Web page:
If you are building a house how to heat and cool is a thing well worth spending time on, it will save a fortune in charges of one from or another over the following of the decades. Being solar only cooling and heating the amount of power required will be minimal apart from which the whole house is off-grid anyway.
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Re: Gas vs Reverse Cycle Heating

Postby Tracker » Sun Dec 08, 2013 5:57 pm

mrtechguy wrote:....... one of the blocks of land that I am looking at has the stipulation that I must use gas for my hot water and heating. ....

I know this is old, but I am intrigued at the STIPULATION .....
What gives them the right to demand...

The real issue to me is the service charges.. and especially down there, I would think that if you can tolerate heat pump heat (dry)... then I would have nothing to do with gas.

Given that they are selling it at a kWH rate and that a heat pump should be three times more efficient COP.. then where is the attraction to add another service charge..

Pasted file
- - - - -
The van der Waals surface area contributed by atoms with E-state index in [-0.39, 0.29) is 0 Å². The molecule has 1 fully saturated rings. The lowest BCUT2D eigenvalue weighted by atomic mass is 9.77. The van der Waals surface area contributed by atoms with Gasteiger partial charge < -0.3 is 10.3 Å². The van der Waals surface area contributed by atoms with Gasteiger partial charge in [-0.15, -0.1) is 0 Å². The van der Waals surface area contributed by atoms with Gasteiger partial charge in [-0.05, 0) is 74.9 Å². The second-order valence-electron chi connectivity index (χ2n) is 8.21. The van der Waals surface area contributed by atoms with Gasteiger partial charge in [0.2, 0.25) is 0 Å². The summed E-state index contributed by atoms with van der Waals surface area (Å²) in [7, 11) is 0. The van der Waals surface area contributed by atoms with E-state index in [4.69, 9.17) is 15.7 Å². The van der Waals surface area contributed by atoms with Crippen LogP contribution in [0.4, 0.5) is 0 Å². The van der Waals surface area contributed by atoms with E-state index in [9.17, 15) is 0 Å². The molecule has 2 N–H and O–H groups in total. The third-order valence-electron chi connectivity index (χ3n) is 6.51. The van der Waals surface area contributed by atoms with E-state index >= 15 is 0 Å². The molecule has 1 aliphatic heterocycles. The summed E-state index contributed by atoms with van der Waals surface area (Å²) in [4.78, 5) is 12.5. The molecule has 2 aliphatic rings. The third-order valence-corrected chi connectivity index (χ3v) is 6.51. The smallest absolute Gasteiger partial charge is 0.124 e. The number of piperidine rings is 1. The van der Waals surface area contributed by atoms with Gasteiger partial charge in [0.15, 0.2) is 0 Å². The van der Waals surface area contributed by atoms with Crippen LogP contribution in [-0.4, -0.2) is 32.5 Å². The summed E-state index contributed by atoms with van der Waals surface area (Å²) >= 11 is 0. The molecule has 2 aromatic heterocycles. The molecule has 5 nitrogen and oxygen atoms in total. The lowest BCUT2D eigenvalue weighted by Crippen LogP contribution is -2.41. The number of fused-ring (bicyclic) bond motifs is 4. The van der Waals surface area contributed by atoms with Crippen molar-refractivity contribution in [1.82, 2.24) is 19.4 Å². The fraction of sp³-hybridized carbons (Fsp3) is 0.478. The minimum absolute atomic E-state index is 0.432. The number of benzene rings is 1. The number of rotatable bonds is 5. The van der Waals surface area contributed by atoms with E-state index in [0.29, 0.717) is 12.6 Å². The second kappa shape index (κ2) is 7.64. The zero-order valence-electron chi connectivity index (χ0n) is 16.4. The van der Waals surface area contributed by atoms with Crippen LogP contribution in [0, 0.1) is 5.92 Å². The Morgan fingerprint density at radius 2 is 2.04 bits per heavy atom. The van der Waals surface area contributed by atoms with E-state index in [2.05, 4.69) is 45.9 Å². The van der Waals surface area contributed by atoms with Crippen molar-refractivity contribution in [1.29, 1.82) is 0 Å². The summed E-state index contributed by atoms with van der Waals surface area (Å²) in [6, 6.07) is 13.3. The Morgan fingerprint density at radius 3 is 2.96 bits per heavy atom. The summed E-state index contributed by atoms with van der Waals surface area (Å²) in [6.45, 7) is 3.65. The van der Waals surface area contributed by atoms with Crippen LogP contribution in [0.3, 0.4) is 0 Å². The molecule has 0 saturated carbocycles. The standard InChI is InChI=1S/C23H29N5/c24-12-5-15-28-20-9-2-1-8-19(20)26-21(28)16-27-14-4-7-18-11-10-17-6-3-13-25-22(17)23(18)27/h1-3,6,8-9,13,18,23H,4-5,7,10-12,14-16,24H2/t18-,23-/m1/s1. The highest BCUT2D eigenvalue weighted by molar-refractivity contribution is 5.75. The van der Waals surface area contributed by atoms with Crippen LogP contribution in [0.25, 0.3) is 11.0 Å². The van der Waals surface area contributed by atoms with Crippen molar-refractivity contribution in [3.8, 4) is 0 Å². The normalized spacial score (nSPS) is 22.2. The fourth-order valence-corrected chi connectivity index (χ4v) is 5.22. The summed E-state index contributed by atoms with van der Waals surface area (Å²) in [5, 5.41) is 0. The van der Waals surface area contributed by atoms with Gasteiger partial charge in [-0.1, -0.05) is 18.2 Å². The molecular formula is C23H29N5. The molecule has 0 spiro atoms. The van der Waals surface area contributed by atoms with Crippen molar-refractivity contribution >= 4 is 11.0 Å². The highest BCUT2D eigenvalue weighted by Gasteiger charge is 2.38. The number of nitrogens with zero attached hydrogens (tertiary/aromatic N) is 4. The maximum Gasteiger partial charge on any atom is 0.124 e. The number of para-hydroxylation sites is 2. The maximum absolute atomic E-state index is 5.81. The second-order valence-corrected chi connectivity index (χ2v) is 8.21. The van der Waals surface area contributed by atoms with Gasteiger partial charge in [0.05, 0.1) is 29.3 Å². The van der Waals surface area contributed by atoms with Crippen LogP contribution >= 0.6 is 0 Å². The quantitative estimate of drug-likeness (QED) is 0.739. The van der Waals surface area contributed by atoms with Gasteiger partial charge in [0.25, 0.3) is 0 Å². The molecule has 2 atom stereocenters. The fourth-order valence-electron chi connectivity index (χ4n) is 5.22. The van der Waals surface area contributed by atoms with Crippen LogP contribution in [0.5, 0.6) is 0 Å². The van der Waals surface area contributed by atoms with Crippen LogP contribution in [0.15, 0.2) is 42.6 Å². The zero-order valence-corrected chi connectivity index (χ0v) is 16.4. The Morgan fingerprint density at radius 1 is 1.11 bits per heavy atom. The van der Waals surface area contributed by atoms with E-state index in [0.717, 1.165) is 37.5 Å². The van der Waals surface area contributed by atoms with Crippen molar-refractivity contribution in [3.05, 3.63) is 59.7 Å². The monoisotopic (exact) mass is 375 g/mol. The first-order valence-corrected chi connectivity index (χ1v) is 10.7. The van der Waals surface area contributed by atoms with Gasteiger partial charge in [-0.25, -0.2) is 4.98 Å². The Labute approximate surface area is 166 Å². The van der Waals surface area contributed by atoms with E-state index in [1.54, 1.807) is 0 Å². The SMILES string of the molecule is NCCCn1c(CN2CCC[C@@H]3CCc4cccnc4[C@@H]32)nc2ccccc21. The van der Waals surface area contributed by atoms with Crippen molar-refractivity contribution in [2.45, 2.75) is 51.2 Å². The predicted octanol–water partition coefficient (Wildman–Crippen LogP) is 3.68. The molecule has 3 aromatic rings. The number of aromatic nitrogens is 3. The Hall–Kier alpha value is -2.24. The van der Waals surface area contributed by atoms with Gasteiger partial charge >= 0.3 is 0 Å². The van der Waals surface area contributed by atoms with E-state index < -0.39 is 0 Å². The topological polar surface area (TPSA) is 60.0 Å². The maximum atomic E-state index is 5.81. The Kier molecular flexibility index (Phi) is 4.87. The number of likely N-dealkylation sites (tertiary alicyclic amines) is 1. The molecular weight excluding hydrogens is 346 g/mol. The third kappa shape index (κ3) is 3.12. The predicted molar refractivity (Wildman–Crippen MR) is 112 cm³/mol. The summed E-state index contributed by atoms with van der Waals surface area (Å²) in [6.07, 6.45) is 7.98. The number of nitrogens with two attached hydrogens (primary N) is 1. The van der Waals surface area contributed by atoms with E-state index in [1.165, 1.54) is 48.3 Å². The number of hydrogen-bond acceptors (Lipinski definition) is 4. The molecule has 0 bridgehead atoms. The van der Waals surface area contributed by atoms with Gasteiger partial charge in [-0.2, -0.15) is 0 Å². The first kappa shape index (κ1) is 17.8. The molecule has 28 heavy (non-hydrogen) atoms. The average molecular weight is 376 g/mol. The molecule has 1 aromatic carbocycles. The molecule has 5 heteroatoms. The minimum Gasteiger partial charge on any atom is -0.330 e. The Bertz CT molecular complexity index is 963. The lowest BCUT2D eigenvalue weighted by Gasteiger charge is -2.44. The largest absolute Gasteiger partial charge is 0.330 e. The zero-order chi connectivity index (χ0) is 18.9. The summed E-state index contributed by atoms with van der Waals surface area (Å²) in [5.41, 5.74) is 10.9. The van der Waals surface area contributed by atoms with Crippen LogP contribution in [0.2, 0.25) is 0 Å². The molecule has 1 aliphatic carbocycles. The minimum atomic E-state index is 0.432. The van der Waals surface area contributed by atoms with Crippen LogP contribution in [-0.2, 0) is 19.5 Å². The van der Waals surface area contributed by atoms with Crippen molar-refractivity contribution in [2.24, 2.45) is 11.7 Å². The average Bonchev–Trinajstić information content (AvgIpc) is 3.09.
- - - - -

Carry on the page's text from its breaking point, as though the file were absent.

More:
I have disconnected from town gas and gone to LPG, and so far am ahead.. and given the dire warnings about how gas in total will rise in cost, then as it rises, they could likely reduce their margin on sale price and make all their money on service charges..

LPG has just jumped to over 90c a Ltr. Whilst that is likely seasonal, I suspect that it does reflect what will happen to all gas products..

The further we get into selling off our CSG potential, the more that producers will demand that gas be exported, and not sold locally... ie.. if they are to sell locally, it will be massively priced...

Anyway - I'm off my soap box..

IMHO... Were I living in Tasy, then I would think that it's better in the long term to use electricity, as gas will be always imported/exported..
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Re: Gas vs Reverse Cycle Heating

Postby Quokka2 » Sun Dec 08, 2013 6:05 pm

davidg wrote:If you are building a house how to heat and cool is a thing well worth spending time on, it will save a fortune in charges of one from or another over the following of the decades

How true. Unfortunately most people building homes these days are short of cash because of the crazy land prices. They end up with a nice-looking home from a project builder and later find that retro-fitting all the bits cut out of the spec is a nightmare, or impossible. We just need to drip on the stone until we get more sensible houses (put the eaves back, for a start).